Generic AIDS Drug Effective - And Now?

Medical Authors and Editors: Barbara K. Hecht, Ph.D. and Frederick Hecht, M.D.

July 2, 2004 -- The first clinical trial of a generic combination of drugs for AIDS has demonstrated that the generic combination works as well as band name drugs. The trial will be reported in the July 3 issue of the English medical journal The Lancet.

The Lancet report has important implications for American foreign health policy. "This issue is important because the United States has refused to let the $15 billion that President Bush has committed to fighting AIDS in the third world be used for generic drugs, arguing that there is not enough proof they are effective," noted The New York Times.

The generic combination in the trial consisted of nevirapine, stavudine and lamivudine made by Cipla Ltd. of Mumbai, India. The brand names for these drugs are Viramune, Zerit and Epivir, respectively.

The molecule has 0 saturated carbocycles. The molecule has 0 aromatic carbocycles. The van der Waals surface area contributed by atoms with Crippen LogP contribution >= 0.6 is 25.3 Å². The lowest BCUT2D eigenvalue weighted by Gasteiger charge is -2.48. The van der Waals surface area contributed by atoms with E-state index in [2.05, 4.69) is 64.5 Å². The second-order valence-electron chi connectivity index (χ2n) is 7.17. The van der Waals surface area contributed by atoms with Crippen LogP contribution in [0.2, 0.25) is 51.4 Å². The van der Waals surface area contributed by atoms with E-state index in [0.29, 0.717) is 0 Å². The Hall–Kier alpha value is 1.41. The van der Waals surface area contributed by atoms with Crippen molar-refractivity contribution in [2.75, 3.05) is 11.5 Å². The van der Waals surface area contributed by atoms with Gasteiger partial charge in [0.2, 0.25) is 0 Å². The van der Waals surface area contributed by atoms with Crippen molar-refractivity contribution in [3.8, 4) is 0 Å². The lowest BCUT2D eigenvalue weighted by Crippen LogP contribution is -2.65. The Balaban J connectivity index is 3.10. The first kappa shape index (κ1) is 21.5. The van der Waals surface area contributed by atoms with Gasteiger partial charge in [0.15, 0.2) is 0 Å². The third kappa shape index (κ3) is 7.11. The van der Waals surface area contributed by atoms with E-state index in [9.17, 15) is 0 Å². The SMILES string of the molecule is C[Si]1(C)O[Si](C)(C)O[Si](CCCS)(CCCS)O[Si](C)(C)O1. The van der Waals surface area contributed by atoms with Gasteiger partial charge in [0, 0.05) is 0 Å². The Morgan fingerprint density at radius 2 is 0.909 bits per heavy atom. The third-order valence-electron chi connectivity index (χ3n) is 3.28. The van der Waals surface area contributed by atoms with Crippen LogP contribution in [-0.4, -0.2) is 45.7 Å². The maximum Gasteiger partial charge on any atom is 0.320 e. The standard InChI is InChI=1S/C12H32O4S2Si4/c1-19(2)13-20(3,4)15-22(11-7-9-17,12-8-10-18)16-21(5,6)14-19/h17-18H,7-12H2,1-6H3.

A Most Unusual Clinical Trial

The makers of generics normally do not need to carry out trials of their products. They need only prove that their drugs are chemically identical to brand-name drugs. So this clinical trial of generic drugs is most unusual.

The clinical trial was done in Yaounde, the capital of Cameroon in West Africa. Nearly all the patients were in the far advanced stages of AIDS. By the end of the trial, the generic combination pill had driven down the HIV virus to very low levels in 80% of patients. And most of the patients had increases in CD-4 cells, the cells that HIV attacks.